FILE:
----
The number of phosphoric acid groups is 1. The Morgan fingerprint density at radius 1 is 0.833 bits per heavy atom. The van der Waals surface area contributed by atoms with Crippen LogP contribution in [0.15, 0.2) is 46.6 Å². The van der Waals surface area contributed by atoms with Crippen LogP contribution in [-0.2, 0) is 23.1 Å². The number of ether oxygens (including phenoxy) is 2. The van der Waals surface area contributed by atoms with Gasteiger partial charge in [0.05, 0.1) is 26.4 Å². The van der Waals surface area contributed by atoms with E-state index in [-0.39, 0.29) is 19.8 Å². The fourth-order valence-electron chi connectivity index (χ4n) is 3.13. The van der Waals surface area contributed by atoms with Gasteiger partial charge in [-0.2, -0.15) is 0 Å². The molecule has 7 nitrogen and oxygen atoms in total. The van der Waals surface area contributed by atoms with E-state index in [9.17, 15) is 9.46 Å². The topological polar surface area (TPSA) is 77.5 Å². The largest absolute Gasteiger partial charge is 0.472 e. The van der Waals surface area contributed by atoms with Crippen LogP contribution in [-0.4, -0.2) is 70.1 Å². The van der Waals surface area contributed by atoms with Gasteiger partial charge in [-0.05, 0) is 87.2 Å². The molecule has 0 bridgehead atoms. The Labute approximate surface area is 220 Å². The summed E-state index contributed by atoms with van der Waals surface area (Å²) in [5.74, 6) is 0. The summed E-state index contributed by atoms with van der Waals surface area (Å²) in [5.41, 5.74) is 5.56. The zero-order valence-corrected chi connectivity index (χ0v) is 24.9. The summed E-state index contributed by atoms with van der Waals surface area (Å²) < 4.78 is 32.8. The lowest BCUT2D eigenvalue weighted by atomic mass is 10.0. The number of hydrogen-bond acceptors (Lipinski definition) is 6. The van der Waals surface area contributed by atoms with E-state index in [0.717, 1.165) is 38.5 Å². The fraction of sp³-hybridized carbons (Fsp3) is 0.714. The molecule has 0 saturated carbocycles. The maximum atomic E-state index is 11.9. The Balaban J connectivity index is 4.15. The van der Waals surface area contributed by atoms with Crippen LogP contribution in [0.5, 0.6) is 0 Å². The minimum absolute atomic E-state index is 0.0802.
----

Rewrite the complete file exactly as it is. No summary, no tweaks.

The number of phosphoric acid groups is 1. The Morgan fingerprint density at radius 1 is 0.833 bits per heavy atom. The van der Waals surface area contributed by atoms with Crippen LogP contribution in [0.15, 0.2) is 46.6 Å². The van der Waals surface area contributed by atoms with Crippen LogP contribution in [-0.2, 0) is 23.1 Å². The number of ether oxygens (including phenoxy) is 2. The van der Waals surface area contributed by atoms with Gasteiger partial charge in [0.05, 0.1) is 26.4 Å². The van der Waals surface area contributed by atoms with E-state index in [-0.39, 0.29) is 19.8 Å². The fourth-order valence-electron chi connectivity index (χ4n) is 3.13. The van der Waals surface area contributed by atoms with Gasteiger partial charge in [-0.2, -0.15) is 0 Å². The molecule has 7 nitrogen and oxygen atoms in total. The van der Waals surface area contributed by atoms with E-state index in [9.17, 15) is 9.46 Å². The topological polar surface area (TPSA) is 77.5 Å². The largest absolute Gasteiger partial charge is 0.472 e. The van der Waals surface area contributed by atoms with Crippen LogP contribution in [-0.4, -0.2) is 70.1 Å². The van der Waals surface area contributed by atoms with Gasteiger partial charge in [-0.05, 0) is 87.2 Å². The molecule has 0 bridgehead atoms. The Labute approximate surface area is 220 Å². The summed E-state index contributed by atoms with van der Waals surface area (Å²) in [5.74, 6) is 0. The summed E-state index contributed by atoms with van der Waals surface area (Å²) in [5.41, 5.74) is 5.56. The zero-order valence-corrected chi connectivity index (χ0v) is 24.9. The summed E-state index contributed by atoms with van der Waals surface area (Å²) < 4.78 is 32.8. The lowest BCUT2D eigenvalue weighted by atomic mass is 10.0. The number of hydrogen-bond acceptors (Lipinski definition) is 6. The van der Waals surface area contributed by atoms with E-state index in [0.717, 1.165) is 38.5 Å². The fraction of sp³-hybridized carbons (Fsp3) is 0.714. The molecule has 0 saturated carbocycles. The maximum atomic E-state index is 11.9. The Balaban J connectivity index is 4.15. The van der Waals surface area contributed by atoms with Crippen LogP contribution in [0.5, 0.6) is 0 Å². The minimum absolute atomic E-state index is 0.0802.